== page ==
Melbourne, Australia, 30 January 2020 | Vivienne Christie

The symbolism couldn’t have been clearer as Ash Barty arrived at a packed media conference holding her baby niece, Olivia, following a loss to Sofia Kenin in the Australian Open semifinals.

Exiting to an opponent ranked 14 places lower – and holding set points in each of the sets she surrendered – it was an undeniable upset for the world No.1.

But Barty was already looking ahead knowing that the future is bright.

“I mean, perspective is a beautiful thing,” said the Queenslander after Kenin’s 7-6(6) 7-5 victory.

“Life is a beautiful thing. She (Olivia) brought a smile to my face as soon as I came off the court. I got to give her a hug. It’s all good.”

It was especially good as Barty assessed the many high points of her most successful Australian summer to date.

After lifting a first WTA trophy on home soil in Adelaide ­– and celebrating her eighth singles title overall – Barty became only the 14th Australian woman to reach an Australian Open semifinal in the Open era.

And with a first victory over powerful Petra Kvitova at a Grand Slam in the quarterfinals, she extended a winning streak to an impressive nine matches.

“I’ve learnt so much over the last month. I’ve learnt from all of the experiences that I’ve kind of been thrown into. I’ve loved every minute. I won’t wait a year to put those into practice. I’ll put those into practice next week,” Barty insisted.

“The next time I walk out on court, the next time I kind of wake up in the morning, every experience you need to learn from. I’ve done that. I feel like as a team we’ve grown. We’ve enjoyed every single minute.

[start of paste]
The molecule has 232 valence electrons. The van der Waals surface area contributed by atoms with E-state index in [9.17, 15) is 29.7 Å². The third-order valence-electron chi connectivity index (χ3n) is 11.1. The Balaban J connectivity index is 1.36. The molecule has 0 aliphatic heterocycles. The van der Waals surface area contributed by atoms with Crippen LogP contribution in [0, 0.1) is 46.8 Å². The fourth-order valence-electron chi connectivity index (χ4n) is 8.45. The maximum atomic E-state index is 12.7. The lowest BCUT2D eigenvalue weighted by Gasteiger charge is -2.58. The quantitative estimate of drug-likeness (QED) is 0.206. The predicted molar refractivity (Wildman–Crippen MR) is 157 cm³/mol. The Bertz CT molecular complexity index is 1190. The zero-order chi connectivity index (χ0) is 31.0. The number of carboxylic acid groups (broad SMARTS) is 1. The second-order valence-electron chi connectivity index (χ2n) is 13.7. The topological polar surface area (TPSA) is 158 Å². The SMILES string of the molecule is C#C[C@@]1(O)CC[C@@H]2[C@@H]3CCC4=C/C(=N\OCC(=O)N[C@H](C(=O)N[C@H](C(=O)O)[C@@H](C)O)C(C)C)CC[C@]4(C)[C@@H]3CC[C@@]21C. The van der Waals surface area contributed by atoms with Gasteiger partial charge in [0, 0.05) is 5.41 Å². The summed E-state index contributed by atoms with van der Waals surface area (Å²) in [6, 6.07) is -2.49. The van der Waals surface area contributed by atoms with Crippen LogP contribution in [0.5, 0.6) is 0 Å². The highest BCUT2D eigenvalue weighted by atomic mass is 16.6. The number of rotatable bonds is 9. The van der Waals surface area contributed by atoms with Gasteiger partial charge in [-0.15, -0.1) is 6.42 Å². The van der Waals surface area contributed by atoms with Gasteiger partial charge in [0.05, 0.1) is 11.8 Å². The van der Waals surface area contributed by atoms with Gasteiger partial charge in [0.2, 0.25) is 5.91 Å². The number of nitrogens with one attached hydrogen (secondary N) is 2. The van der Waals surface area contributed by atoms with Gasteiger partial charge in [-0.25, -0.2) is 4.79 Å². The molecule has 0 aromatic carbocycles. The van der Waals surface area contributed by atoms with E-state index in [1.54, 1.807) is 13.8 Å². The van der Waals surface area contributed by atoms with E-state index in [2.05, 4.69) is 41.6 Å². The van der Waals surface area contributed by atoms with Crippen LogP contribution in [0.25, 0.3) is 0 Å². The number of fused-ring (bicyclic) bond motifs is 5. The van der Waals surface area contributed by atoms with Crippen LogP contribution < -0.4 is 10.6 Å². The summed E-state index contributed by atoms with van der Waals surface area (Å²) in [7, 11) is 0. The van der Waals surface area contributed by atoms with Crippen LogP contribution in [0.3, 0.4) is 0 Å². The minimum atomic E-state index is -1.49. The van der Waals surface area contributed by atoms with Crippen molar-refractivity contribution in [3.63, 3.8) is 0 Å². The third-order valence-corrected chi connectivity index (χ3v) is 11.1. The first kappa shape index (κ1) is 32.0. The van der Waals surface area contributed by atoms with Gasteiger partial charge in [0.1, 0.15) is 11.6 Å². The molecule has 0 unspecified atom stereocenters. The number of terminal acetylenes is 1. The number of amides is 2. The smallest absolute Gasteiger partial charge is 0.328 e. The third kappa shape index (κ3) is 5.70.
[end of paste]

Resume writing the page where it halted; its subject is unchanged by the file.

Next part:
“I mean, can’t wait to get started for kind of the rest of the year. I feel like it’s going to happen pretty quickly and we’re going to be back sitting at this table with an Australian summer next year.”

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Should she return next year as the No.1 Australian, Barty will be perfectly equipped to manage inevitable expectations. For the down-to-earth Queenslander, those external pressures simply don’t exist.

“You guys spoke about them a lot. I felt like I answered a lot of questions without knowing the answer,” Barty reasoned.

“I mean, for me, I’ve just tried to go about my business the same every single day. It’s regardless of whether I was 50 in the world or 100 or 1 in the world. I try and prepare and do everything exactly the same.”

That preparation now continues for WTA tournaments in Dubai and Doha, before Barty turns her attention to high-stakes US events at Indian Wells and Miami. Victory in the latter last season was a first significant step in the Queenslander’s rise to world No.1.

It’s a position she still occupies comfortably after the Australian Open; in the next release of WTA rankings next Monday, Barty will occupy top spot for a 29th week.

And yet it’s a position that apparently doesn’t register for the popular Australian. “A lot more seats are full in here,” said the 23-year-old, when asked in that media conference to describe her life as the world’s top player.

“Sometimes I get the privilege of playing on the bigger courts. But really that’s about it.

“Nothing’s really changed for me or my team. We’re trying to chip away every single day to get better as people, to get better as tennis players. It just so happens that we got the No. 1 ranking next to the name on the draw.”

Baby niece Olivia still clutched tightly, there was little more for Barty to expand on.

This Australia Open run had ended, but tennis – and her life – will progress happily on.